After the proposed boiler project was first announced, environmental groups rallied around the effort to shut it down. Global and another oil transportation company, Buckeye Partners, have state permission to move 2.8 billion gallons of crude through Albany annually. Dozens of unit trains carrying more than 100 tankers of crude oil travel through New York each week. Much of their cargo is offloaded in the Albany port and shipped down the river by barge or ship.

Until now, that crude has largely been from the Bakken shale region of North Dakota. That crude is more likely to explode than tar sands crude, though a number of recent rail accidents involved tar sands crude exploding. If approved, the boiler project would turn New York into a virtual rail pipeline for one of North America's most productive oil fields.

Environmental groups hailed Thursday's decision as a major victory and thanked the Cuomo administration. The state and community need to thoroughly understand how the boiler would effect air, water, climate and public health, said Peter Iwanowicz, executive director of Environmental Advocates of New York.

“This proposal was never about one facility in one city, and the oil industry knows that,” he said. “They tried to slip this one by but the citizens of Albany and in other Hudson River communities stood up and said no to Tar Sands. It is great that the DEC put the health of people and the health of New York’s environment first and will require that this proposal go through a full and comprehensive review.”

And while rail transport typically falls under federal purview, the decision by the Cuomo administration reflects an increasing state interest in rail cargo, as the number of oil trains has grown from 10,000 a year to more than 400,000 carloads transported last year.

“With so much emphasis on the preemptive power of federal railway laws Governor Cuomo is demonstrating that states can protect citizens from crude-by-rail dangers where federal regulators have failed them,” said Roger Downs, conservation director for the Sierra Club Atlantic Chapter.

The project has been a major source of concern for the Capital Region, said Assembly members Pat Fahy and John McDonald in a joint statement.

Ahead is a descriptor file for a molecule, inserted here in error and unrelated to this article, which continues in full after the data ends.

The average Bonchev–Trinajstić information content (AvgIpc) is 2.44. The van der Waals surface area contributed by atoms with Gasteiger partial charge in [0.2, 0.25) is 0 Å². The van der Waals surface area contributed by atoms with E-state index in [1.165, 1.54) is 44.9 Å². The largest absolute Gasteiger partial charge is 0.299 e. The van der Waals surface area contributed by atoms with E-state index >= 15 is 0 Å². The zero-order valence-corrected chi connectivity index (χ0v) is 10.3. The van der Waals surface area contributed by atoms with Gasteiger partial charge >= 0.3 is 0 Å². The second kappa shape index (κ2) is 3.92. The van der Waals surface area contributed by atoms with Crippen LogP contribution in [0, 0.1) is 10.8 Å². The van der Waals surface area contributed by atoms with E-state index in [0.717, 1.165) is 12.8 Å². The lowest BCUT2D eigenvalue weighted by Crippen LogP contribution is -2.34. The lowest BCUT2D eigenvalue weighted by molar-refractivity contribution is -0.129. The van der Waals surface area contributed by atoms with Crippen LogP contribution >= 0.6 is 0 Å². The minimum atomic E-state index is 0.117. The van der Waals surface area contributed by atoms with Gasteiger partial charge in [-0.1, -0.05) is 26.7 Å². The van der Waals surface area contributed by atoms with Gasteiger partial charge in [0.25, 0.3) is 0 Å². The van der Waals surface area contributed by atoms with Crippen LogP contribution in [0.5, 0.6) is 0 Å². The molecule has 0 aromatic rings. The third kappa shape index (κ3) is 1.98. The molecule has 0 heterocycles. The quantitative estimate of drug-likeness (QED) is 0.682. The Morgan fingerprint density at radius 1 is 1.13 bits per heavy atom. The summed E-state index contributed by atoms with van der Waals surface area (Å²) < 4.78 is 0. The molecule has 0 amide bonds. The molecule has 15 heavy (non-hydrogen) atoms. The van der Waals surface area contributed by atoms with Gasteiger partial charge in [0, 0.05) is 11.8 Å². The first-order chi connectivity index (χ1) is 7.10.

“We are pleased and appreciative of the decision by the Department of Environmental Conservation today in regards to the rescinding of negative declaration of the air permit to Global Companies,” they said. “Since the first day we have been in office in 2013, there has been tremendous concern and outreach from our constituents about the potential impact which has caused great consternation both in the affected community and beyond.”

On Thursday, D.E.C. officials said that a review of 19,000 public comments submitted on the proposal raised significant issues that met the standard to rescind the project's earlier negative declaration determination. In their announcement, the D.E.C. said Global did not provide adequate air emissions data needed to make a final determination on the projects permits. State officials said Global did not provide adequate data on how the boiler would meet ambient air quality standards for hydrogen sulfide.

http://www.capitalnewyork.com/article/albany/2015/05/8568585/state-require-full-environmental-review-crude-heating-facility

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PAUSE, People of Albany United for Safe Energy
PAUSE is a grassroots group of individuals who have come together to promote safe, sustainable energy and fight for environmental justice. We engage the greater public to stop the fossil fuel industry’s assault on the people of Albany and our environment.